Monday, January 20, 2014

TELEPHONE HARASSMENT: WHAT IS INTENT?

Illinois law prohibits someone from using the phone to make obscene comments with the intent to offend another or to make a call, whether or not one speaks, with the intent of abusing, harassing or threatening someone.

A caller’s intent is a specific element of the offense. Therefore, the state must prove you had the required intent beyond a reasonable doubt. You act with intent when your conscious purpose is to engage in the conduct or to accomplish the purpose that is barred by law. For telephone harassment, you must intend to offend, abuse or threaten the other person.

Besides being intentional, your conduct must be voluntary. Your actions are not voluntary if they result from a reflex, are done while sleeping or under hypnosis, or are otherwise not your will.

In an interesting new Illinois case, the Illinois Appellate Court found that a defendant who suffered from Tourette’s syndrome did not act voluntarily in making phone calls to the victim. The defendant could not control a complex series of tics that resulted in the offensive phone calls. People v Nelson. While Defendant was not taking required medication, the State did not prove that his failure to take his medication was voluntary. Otherwise, defendant could have been held responsible for his acts.

If you have been charged with telephone harassment or another criminal offense, contact an experienced criminal law attorney immediately. Do not talk to the police or third parties about your case. Any attempt to explain your actions could end up constituting an admission of guilt.

An attorney can review your case to present the best possible defense. Can the state prove that you acted with the required intent? Perhaps you suffer from an involuntary condition like Tourette’s. Or perhaps you reasonably believed your conduct would not be offensive to the other party. Even if the evidence against you is overwhelming, an attorney who is respected in the courthouse may be able to negotiate a better plea agreement than you could on your own.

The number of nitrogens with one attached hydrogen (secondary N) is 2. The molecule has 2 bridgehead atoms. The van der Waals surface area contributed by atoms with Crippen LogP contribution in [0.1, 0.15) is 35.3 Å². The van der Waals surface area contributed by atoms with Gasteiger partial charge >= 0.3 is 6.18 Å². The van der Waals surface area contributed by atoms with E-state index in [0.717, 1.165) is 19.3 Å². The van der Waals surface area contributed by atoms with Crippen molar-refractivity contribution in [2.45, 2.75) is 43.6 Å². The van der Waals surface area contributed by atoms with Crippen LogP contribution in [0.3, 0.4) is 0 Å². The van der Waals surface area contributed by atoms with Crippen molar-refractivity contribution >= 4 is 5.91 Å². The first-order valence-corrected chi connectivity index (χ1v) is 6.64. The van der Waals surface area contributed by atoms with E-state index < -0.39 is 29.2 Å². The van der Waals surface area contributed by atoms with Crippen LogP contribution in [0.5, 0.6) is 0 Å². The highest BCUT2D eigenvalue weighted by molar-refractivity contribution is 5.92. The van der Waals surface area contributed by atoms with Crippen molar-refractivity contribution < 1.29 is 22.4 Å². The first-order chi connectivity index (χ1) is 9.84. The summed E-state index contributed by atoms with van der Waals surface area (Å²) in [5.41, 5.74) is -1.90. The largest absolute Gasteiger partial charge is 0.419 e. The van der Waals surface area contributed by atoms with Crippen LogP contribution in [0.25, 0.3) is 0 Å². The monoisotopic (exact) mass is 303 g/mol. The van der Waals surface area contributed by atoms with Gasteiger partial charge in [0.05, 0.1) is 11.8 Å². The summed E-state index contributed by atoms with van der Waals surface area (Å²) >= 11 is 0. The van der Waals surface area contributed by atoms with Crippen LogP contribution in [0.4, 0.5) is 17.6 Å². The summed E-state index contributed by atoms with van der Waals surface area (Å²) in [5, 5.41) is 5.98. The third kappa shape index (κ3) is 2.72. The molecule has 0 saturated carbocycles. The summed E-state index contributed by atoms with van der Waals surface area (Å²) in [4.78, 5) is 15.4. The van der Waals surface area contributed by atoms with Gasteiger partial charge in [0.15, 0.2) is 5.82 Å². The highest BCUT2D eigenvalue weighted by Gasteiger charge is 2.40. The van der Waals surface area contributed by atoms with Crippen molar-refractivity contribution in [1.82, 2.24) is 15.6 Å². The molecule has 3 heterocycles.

If you have questions about this or another related criminal or traffic matter, please contact Matt Keenan at 847-568-0160 or email matt@mattkeenanlaw.com.

(Besides Skokie, Matt Keenan also serves the communities of Arlington Heights, Chicago, Deerfield, Des Plaines, Evanston, Glenview, Morton Grove, Mount Prospect, Niles, Northbrook, Park Ridge, Rolling Meadows, Wilmette and Winnetka.)

Thursday, January 2, 2014

“THEY ASKED ME TO PAY!”: THE RETAIL THEFT CIVIL DAMAGES LETTER

You’re already on edge after you were charged with shoplifting. Now you have received a letter or a phone call from a collection agent or a law firm asking you to pay money for the merchandise that you took.

Will paying the money demanded in the letter make your criminal case go away? Generally, the answer is no. In most cases, even if you pay, you have still committed a crime, and the retailer will still press charges.

If you have been charged with retail theft, do not talk about your case with third parties, especially not the police, the store or the firm demanding the civil damages. By attempting to explain your situation, you could be inadvertently admitting guilt.

If you are charged or think you may be charged with a crime, contact an experienced criminal law attorney immediately. An attorney can review your case to determine the best possible defense. Even if the evidence against you is overwhelming, an attorney, who is respected at the court house, may negotiate a better plea agreement than you can on your own.

If you have questions about this or another related criminal or traffic matter, please contact Matt Keenan at 847-568-0160 or email matt@mattkeenanlaw.com.

(Besides Skokie, Matt Keenan also serves the communities of Arlington Heights, Chicago, Deerfield, Des Plaines, Evanston, Glenview, Morton Grove, Mount Prospect, Niles, Northbrook, Park Ridge, Rolling Meadows, Wilmette and Winnetka.)